EXPIRED SWEET STUFF: Walmart Canada recently took a hit when Alberta Health Services accused the retailer of keeping and selling food that was potentially contaminated by the Fort McMurray wildfire. The health agency says Walmart has been charged with 174 violations of the province’s Public Health Act.

NUMBERS GAME – SOURCE: CANADA’S FOOD PRICE REPORT 2017

March 2017 Canadian Grocer

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+

WANT MORE? Visit CanadianGrocer.com for extended coverage on many of our IDEAS stories

Farm Boy hopes to have 15–20 stores in the GTA by 2020

JEFF YORK TOOK OVER AS THE CO-CEO OF FARM BOY IN 2009. Since then, it has evolved into a 23-store chain employing more than 3,000 people. On the eve of its 35th anniversary, Canadian Grocer talked with York about his plans to turn Farm Boy into a $1-billion company within the next decade, expanding in Toronto and rolling out “cool” private label products.

YOU’VE BEEN WITH FARM BOY SINCE 2009. WHAT’S YOUR PROUDEST ACHIEVEMENT? I was with Giant Tiger for 20 years and took it across Canada. When I was 46, I wanted to join a company that had a strong team and was ready to grow. We put the muscle in, and now we’re seeing the team flourish and our leaders develop. We’ve said that we want to be a $1-billion company—we’re putting the teams together and we’re going to do it.

WHAT’S THE TIME FRAME FOR THAT?

FARM BOY’S MILESTONE MOMENT

It all depends on available real estate. Personally, I’d say it’s going to be 2020–22. Retail is all about momentum—once you get going, then people come. It’s a lot of fun seeing our team develop and people step up.

As the Ontario chain marks its 35th anniversary, CEO Jeff York looks to the future

We’re working on five sites in Toronto. It’s slow because [of city regulations]. They want you at a certain setback, they want the retail at the front, and we found out we have to put a green roof on one of our stores. Toronto’s an international city, and it wants things to be built to a certain standard. I’m fine with it,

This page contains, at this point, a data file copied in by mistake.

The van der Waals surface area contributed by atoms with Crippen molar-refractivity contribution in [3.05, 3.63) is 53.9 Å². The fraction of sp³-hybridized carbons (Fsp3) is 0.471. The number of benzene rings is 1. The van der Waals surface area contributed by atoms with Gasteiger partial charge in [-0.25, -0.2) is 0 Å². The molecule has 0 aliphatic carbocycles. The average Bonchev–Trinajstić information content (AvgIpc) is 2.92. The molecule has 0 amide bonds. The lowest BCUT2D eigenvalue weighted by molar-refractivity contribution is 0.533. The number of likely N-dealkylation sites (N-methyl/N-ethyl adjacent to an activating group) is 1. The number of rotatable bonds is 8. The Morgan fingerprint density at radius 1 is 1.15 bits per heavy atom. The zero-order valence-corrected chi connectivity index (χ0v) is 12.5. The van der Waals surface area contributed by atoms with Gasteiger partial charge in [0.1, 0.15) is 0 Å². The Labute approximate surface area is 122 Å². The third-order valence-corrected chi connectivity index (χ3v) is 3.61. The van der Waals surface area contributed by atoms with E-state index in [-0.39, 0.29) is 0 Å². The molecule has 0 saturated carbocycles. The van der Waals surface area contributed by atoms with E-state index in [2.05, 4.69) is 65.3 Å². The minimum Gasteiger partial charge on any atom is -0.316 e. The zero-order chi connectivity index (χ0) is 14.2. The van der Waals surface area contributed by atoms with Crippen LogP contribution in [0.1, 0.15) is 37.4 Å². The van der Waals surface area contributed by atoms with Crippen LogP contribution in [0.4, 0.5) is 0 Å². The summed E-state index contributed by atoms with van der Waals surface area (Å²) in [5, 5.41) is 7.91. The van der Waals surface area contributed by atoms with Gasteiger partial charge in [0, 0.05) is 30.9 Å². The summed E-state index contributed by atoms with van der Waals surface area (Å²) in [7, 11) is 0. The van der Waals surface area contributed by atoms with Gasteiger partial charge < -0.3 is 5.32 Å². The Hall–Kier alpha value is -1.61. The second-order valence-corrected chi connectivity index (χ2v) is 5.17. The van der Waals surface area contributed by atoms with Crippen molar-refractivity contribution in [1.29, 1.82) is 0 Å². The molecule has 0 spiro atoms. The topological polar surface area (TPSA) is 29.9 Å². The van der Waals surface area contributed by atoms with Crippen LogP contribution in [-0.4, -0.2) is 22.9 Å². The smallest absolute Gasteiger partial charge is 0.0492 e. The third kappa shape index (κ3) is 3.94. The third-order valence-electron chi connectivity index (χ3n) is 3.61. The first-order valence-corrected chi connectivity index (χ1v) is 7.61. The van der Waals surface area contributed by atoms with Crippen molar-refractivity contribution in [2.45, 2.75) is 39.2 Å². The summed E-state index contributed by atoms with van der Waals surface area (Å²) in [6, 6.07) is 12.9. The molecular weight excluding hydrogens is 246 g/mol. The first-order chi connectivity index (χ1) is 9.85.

By Chris Powell

P LL RESULTS THERE’S A LOT OF GROUND TO COVER IN YOUR STORE—WHAT WILL YOU FOCUS ON? By Meagan Kashty

It’s an unfortunate reality for grocers that, while your department managers and staff can strive to put customers first, there’s only so much square footage you can concentrate on. So it’s time to prioritize. What will give you the most bang for your buck when it comes to catering to your customers?

18

March 2017 Canadian Grocer

We asked readers on CanadianGrocer.com:

What departments will be front and centre for your retail marketing strategies this year?

40% B E A U T Y

CONVENIENCE IS KING. TIME-PRESSED CUSTOMERS WANT READY-TO-EAT OR READY-TO-HEAT MEALS, SO I’LL BE BOOSTING MY HMR OFFERINGS.

MEAT

FISH

DAIRY

CHEF

PRODUCE

REGISTER

F R O Z E N

ADVICE. FROM 22% EXPERT PHARMACISTS TO IN-STORE

CHEFS, MORE EXPERTISE FROM DIFFERENT DEPARTMENTS WILL BOOST BASKET SIZE AND LOYALTY.

WITH A PUNCH. 21% PRODUCE WITH CONSUMERS

LOOKING FOR MORE HEALTHY OPTIONS, FRESH PRODUCE WILL BE AT THE FOREFRONT IN MY STORE.

GAINS. FROM 17% NON-FOOD BEAUTY TO FLORAL, THERE’S

MORE OPPORTUNITY TO GROW SALES IN OTHER NONFOOD OFFERINGS.

FARM BOY